The Outdoors: My Writing Inspiration

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Guest Post
By Gayle M. Irwin

I whipped the vehicle to the side of the road, put it into “park” and jammed on the emergency brake. I jumped out and joined about 50 other people along the bank of the Madison River inside Yellowstone National Park. We watched a pair of trumpeter swans gliding gracefully through the ripples of water with six cygnets. Although I had seen swans before, rarely had I encountered so many babies with their parents. I’ve not experienced such a sight since.

I relish open spaces, like those found in Yellowstone. Public lands, from parks and forests to wildlife refuges and national monuments, provide sacred spaces to still one’s soul, open one’s heart, and inspire creativity in one’s mind. I am fortunate to live near such special places, and each visit produces a piece of writing or two from the experience.

Other landscapes can stir the imagination, too, such as community parks, botanical gardens, and picturesque farms. Nature’s sights, sounds, and smells open the book of our senses and provide opportunities for creativity to flow.

Two other special outdoor spaces spark creativity for me. One is a ranch located 75 miles from my home, owned by some friends. About three times a year I travel and stay there for an extended period of time. The sage and grass-covered hills, rolling Powder River, and the distant Bighorn Mountains provide solace, and livestock and wildlife encounters bring smiles. Crimson sunrises greet me, and golden sunsets beckon sleep. The quiet relaxes me, and my friends’ generosity brings me joy. The modular guesthouse at which I stay possesses large windows from which one gazes upon the nearby fields and woods. White-tailed deer, fanned-out turkeys, and dancing sandhill cranes abound. I’ve composed many articles, short stories, and book chapters at this scenic and tranquil place. Continue reading “The Outdoors: My Writing Inspiration”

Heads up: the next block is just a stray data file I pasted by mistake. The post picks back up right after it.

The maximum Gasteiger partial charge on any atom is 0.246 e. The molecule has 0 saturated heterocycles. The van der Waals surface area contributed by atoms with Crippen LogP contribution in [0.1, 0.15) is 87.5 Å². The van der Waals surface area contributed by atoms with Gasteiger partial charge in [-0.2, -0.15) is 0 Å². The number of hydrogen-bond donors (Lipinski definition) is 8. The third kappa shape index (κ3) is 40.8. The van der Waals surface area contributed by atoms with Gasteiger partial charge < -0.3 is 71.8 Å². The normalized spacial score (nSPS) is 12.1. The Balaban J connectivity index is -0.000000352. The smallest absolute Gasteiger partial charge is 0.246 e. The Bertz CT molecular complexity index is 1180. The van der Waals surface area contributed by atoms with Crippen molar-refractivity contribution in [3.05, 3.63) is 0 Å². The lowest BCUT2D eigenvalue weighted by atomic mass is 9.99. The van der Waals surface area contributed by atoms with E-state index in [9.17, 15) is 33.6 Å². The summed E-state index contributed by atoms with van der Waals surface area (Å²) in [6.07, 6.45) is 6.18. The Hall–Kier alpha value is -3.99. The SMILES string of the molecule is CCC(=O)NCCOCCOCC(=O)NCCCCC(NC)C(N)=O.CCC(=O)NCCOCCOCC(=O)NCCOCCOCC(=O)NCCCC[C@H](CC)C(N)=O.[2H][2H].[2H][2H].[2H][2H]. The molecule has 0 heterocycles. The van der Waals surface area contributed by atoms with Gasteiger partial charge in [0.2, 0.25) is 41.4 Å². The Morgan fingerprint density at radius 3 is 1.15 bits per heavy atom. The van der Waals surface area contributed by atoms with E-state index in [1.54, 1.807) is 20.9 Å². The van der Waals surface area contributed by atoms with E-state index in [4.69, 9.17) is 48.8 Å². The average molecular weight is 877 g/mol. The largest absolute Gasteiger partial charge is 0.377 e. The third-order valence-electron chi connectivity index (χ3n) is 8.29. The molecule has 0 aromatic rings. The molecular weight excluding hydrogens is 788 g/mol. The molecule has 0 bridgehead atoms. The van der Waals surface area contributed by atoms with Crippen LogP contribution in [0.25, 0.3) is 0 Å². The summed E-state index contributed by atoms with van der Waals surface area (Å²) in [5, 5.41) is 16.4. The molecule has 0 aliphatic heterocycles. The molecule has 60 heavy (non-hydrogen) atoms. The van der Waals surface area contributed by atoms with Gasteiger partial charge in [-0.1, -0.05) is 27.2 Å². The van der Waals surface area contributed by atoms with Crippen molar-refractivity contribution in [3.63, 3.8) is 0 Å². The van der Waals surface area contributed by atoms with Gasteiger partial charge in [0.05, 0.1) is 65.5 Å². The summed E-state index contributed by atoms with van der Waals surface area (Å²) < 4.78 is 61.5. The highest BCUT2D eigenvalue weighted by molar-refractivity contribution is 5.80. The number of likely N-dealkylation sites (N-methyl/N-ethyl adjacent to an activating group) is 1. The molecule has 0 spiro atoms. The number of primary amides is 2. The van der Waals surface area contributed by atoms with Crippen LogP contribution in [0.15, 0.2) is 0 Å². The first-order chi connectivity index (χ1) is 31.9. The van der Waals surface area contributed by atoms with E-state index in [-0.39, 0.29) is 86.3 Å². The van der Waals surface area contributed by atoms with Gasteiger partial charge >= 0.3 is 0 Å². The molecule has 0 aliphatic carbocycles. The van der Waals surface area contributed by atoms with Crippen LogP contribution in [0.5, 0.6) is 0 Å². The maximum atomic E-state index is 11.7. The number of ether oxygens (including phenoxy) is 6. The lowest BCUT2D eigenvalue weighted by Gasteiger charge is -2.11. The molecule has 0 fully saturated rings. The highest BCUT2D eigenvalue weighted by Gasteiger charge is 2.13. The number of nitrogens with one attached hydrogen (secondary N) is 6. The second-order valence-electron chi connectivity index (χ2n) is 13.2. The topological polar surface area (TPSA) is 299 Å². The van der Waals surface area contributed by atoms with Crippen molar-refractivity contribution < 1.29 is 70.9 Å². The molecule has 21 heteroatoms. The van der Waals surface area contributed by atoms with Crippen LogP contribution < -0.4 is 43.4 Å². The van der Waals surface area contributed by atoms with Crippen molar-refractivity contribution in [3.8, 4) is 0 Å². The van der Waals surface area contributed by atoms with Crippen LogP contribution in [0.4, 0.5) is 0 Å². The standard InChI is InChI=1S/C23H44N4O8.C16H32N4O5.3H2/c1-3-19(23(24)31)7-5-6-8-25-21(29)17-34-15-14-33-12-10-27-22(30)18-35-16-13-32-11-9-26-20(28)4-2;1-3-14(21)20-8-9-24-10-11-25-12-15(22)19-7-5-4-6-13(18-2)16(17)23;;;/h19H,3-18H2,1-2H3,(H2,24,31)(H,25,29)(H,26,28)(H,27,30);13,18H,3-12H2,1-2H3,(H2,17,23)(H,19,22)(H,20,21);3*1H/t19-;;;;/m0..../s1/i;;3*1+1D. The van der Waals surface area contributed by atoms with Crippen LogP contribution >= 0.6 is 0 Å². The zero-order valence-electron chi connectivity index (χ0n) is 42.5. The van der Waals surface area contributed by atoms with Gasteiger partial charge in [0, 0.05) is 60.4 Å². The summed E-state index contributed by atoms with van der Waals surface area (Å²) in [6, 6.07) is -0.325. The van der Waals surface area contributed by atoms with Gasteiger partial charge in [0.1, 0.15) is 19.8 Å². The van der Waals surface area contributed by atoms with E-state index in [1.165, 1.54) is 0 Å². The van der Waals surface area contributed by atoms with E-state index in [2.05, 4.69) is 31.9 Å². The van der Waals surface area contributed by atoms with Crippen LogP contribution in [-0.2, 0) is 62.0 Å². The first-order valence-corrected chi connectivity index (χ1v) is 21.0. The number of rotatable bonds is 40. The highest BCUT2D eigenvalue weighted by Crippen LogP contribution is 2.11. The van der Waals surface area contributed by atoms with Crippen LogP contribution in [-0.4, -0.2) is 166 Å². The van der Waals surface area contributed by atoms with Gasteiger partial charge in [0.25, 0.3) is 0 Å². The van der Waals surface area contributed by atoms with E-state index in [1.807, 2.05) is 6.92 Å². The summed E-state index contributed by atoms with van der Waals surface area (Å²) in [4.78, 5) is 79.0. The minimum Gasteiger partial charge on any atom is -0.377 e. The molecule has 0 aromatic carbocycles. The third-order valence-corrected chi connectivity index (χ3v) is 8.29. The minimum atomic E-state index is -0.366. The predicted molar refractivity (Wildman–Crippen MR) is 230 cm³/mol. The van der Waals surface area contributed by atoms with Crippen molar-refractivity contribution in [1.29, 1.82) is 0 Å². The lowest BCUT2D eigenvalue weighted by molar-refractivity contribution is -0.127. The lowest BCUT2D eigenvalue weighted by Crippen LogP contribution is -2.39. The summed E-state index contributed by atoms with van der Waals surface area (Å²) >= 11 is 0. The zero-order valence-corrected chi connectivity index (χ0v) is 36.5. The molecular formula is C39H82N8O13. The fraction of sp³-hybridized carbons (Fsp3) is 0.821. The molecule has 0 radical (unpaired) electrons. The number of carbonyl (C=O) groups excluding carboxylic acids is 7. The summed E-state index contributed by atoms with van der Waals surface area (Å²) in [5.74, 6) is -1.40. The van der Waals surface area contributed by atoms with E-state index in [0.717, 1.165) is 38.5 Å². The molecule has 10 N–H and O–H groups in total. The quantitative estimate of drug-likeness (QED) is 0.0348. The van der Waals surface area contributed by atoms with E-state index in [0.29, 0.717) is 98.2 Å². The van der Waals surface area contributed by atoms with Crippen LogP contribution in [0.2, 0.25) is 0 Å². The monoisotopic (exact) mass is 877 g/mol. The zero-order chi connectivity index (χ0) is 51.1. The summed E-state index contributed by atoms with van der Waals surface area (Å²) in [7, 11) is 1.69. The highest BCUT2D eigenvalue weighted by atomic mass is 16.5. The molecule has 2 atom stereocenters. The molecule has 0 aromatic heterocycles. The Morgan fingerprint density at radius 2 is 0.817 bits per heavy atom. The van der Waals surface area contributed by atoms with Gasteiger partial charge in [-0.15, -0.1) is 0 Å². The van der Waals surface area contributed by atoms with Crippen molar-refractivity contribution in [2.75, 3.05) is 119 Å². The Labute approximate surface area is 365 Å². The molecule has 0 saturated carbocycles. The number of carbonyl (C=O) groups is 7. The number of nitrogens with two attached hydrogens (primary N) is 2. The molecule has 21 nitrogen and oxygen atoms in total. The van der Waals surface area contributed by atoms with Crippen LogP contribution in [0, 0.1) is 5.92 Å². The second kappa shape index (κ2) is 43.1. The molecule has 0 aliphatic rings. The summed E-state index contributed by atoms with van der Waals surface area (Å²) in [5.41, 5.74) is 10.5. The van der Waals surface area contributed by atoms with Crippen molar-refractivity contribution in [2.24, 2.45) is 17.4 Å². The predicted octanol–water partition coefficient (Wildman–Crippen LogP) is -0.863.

How Author Dee S. Knight Finds Inspiration

Book Blog Promos (2)Guest Post
By Dee S. Knight

Every writer gets inspiration from somewhere, a muse that shouts (or whispers) in their ear, asking for a book. Often, I find mine in songs or from a phrase in a conversation.

I wrote the paranormal, erotic romance, The Man of Her Dreams (soon-to-be republished), based on a song I heard while out driving. The song was Wish You Were Here. It was about a man who had gone away for business and sent his wife a postcard talking about how beautiful the place was. He ended with “Wish you were here!” He died on the way home, and she received the card after his death. In The Man of Her Dreams, the heroine receives a strange card from her husband and then he dies on the way home. Her card ends in mystery and intrigue. I am enjoying re-reading this book as I update it for a publication this summer! Continue reading “How Author Dee S. Knight Finds Inspiration”

The Literary Pilgrim – a Writer’s Journey

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Have you ever gone on a literary pilgrimage? If so, where and why?

Pilgrimage is an important part of my faith. In Islam, traveling to the venerated city of Mecca (known as Hajj) is a sacred journey that provides those blessed with the chance to perform Hajj rites expiation of their sins and closeness to the creator.

Some people save for their entire lives to make the holy trip. Others go on Hajj to die. It is an arduous trek. Every pilgrim has their Hajj stories, telling of illnesses, injuries, and challenges to finishing everything without blowing their cool. Despite the physical obstacles, many Muslims through the world strive to go on Hajj. The emotional and spiritual benefits far outweigh any difficulties.

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Author Interrupted – Dealing with Distractions